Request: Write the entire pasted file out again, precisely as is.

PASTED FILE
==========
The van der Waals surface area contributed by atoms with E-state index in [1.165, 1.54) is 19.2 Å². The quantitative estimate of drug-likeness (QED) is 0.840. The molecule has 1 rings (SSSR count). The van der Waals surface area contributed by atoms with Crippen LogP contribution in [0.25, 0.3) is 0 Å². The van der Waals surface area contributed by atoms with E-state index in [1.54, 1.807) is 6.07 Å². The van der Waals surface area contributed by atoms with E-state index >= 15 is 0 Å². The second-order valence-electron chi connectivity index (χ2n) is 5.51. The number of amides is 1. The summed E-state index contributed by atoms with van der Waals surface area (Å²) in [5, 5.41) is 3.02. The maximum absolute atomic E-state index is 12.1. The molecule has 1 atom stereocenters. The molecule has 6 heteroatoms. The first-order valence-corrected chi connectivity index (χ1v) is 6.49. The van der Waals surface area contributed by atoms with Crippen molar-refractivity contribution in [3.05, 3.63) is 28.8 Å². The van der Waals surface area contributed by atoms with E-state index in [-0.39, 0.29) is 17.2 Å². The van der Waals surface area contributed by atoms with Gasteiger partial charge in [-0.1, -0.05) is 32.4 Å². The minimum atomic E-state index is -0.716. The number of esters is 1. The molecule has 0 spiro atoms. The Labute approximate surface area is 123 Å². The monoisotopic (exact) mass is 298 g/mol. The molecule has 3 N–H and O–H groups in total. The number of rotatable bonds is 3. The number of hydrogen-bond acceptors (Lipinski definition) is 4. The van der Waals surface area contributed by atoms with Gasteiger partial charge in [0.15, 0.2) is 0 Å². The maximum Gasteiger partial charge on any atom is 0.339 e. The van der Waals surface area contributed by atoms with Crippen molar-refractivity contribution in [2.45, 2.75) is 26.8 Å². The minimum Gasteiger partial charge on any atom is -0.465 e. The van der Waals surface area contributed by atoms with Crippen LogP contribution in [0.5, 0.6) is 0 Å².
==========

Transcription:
The van der Waals surface area contributed by atoms with E-state index in [1.165, 1.54) is 19.2 Å². The quantitative estimate of drug-likeness (QED) is 0.840. The molecule has 1 rings (SSSR count). The van der Waals surface area contributed by atoms with Crippen LogP contribution in [0.25, 0.3) is 0 Å². The van der Waals surface area contributed by atoms with E-state index in [1.54, 1.807) is 6.07 Å². The van der Waals surface area contributed by atoms with E-state index >= 15 is 0 Å². The second-order valence-electron chi connectivity index (χ2n) is 5.51. The number of amides is 1. The summed E-state index contributed by atoms with van der Waals surface area (Å²) in [5, 5.41) is 3.02. The maximum absolute atomic E-state index is 12.1. The molecule has 1 atom stereocenters. The molecule has 6 heteroatoms. The first-order valence-corrected chi connectivity index (χ1v) is 6.49. The van der Waals surface area contributed by atoms with Crippen molar-refractivity contribution in [3.05, 3.63) is 28.8 Å². The van der Waals surface area contributed by atoms with E-state index in [-0.39, 0.29) is 17.2 Å². The van der Waals surface area contributed by atoms with Gasteiger partial charge in [-0.1, -0.05) is 32.4 Å². The minimum atomic E-state index is -0.716. The number of esters is 1. The molecule has 0 spiro atoms. The Labute approximate surface area is 123 Å². The monoisotopic (exact) mass is 298 g/mol. The molecule has 3 N–H and O–H groups in total. The number of rotatable bonds is 3. The number of hydrogen-bond acceptors (Lipinski definition) is 4. The van der Waals surface area contributed by atoms with Gasteiger partial charge in [0.15, 0.2) is 0 Å². The maximum Gasteiger partial charge on any atom is 0.339 e. The van der Waals surface area contributed by atoms with Crippen molar-refractivity contribution in [2.45, 2.75) is 26.8 Å². The minimum Gasteiger partial charge on any atom is -0.465 e. The van der Waals surface area contributed by atoms with Crippen LogP contribution in [0.5, 0.6) is 0 Å².